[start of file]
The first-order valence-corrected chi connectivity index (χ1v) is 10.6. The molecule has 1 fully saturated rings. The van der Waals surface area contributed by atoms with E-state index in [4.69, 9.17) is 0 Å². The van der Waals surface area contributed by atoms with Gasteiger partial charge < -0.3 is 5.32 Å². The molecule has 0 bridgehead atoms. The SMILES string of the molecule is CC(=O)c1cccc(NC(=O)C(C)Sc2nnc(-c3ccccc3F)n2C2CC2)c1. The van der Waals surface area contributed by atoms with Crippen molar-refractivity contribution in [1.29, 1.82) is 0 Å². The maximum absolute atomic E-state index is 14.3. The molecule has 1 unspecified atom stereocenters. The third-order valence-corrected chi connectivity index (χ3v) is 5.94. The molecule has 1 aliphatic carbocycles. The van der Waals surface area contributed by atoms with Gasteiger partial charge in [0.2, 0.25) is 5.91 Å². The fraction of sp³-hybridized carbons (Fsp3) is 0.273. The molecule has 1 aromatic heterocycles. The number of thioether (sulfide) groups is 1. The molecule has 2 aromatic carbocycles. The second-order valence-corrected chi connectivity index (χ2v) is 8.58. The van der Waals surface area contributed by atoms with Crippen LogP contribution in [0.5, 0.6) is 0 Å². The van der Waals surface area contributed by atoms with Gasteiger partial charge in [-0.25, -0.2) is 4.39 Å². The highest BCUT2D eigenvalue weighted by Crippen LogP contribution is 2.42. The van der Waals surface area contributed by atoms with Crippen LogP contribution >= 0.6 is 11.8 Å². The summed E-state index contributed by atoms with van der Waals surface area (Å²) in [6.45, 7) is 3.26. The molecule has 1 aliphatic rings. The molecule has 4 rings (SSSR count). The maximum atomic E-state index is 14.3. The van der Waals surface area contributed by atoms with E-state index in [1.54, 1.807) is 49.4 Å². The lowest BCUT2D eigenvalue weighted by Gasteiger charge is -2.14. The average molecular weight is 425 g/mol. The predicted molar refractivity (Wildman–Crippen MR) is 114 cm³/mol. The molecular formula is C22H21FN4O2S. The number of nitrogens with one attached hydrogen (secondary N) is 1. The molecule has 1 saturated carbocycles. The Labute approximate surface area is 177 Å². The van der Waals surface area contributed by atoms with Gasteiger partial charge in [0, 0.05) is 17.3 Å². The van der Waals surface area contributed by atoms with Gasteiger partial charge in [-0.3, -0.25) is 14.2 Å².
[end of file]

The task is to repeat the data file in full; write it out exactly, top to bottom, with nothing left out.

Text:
The first-order valence-corrected chi connectivity index (χ1v) is 10.6. The molecule has 1 fully saturated rings. The van der Waals surface area contributed by atoms with E-state index in [4.69, 9.17) is 0 Å². The van der Waals surface area contributed by atoms with Gasteiger partial charge < -0.3 is 5.32 Å². The molecule has 0 bridgehead atoms. The SMILES string of the molecule is CC(=O)c1cccc(NC(=O)C(C)Sc2nnc(-c3ccccc3F)n2C2CC2)c1. The van der Waals surface area contributed by atoms with Crippen molar-refractivity contribution in [1.29, 1.82) is 0 Å². The maximum absolute atomic E-state index is 14.3. The molecule has 1 unspecified atom stereocenters. The third-order valence-corrected chi connectivity index (χ3v) is 5.94. The molecule has 1 aliphatic carbocycles. The van der Waals surface area contributed by atoms with Gasteiger partial charge in [0.2, 0.25) is 5.91 Å². The fraction of sp³-hybridized carbons (Fsp3) is 0.273. The molecule has 1 aromatic heterocycles. The number of thioether (sulfide) groups is 1. The molecule has 2 aromatic carbocycles. The second-order valence-corrected chi connectivity index (χ2v) is 8.58. The van der Waals surface area contributed by atoms with Crippen LogP contribution in [0.5, 0.6) is 0 Å². The van der Waals surface area contributed by atoms with Gasteiger partial charge in [-0.25, -0.2) is 4.39 Å². The highest BCUT2D eigenvalue weighted by Crippen LogP contribution is 2.42. The van der Waals surface area contributed by atoms with Crippen LogP contribution >= 0.6 is 11.8 Å². The summed E-state index contributed by atoms with van der Waals surface area (Å²) in [6.45, 7) is 3.26. The molecule has 1 aliphatic rings. The molecule has 4 rings (SSSR count). The maximum atomic E-state index is 14.3. The van der Waals surface area contributed by atoms with E-state index in [1.54, 1.807) is 49.4 Å². The lowest BCUT2D eigenvalue weighted by Gasteiger charge is -2.14. The average molecular weight is 425 g/mol. The predicted molar refractivity (Wildman–Crippen MR) is 114 cm³/mol. The molecular formula is C22H21FN4O2S. The number of nitrogens with one attached hydrogen (secondary N) is 1. The molecule has 1 saturated carbocycles. The Labute approximate surface area is 177 Å². The van der Waals surface area contributed by atoms with Gasteiger partial charge in [0, 0.05) is 17.3 Å². The van der Waals surface area contributed by atoms with Gasteiger partial charge in [-0.3, -0.25) is 14.2 Å².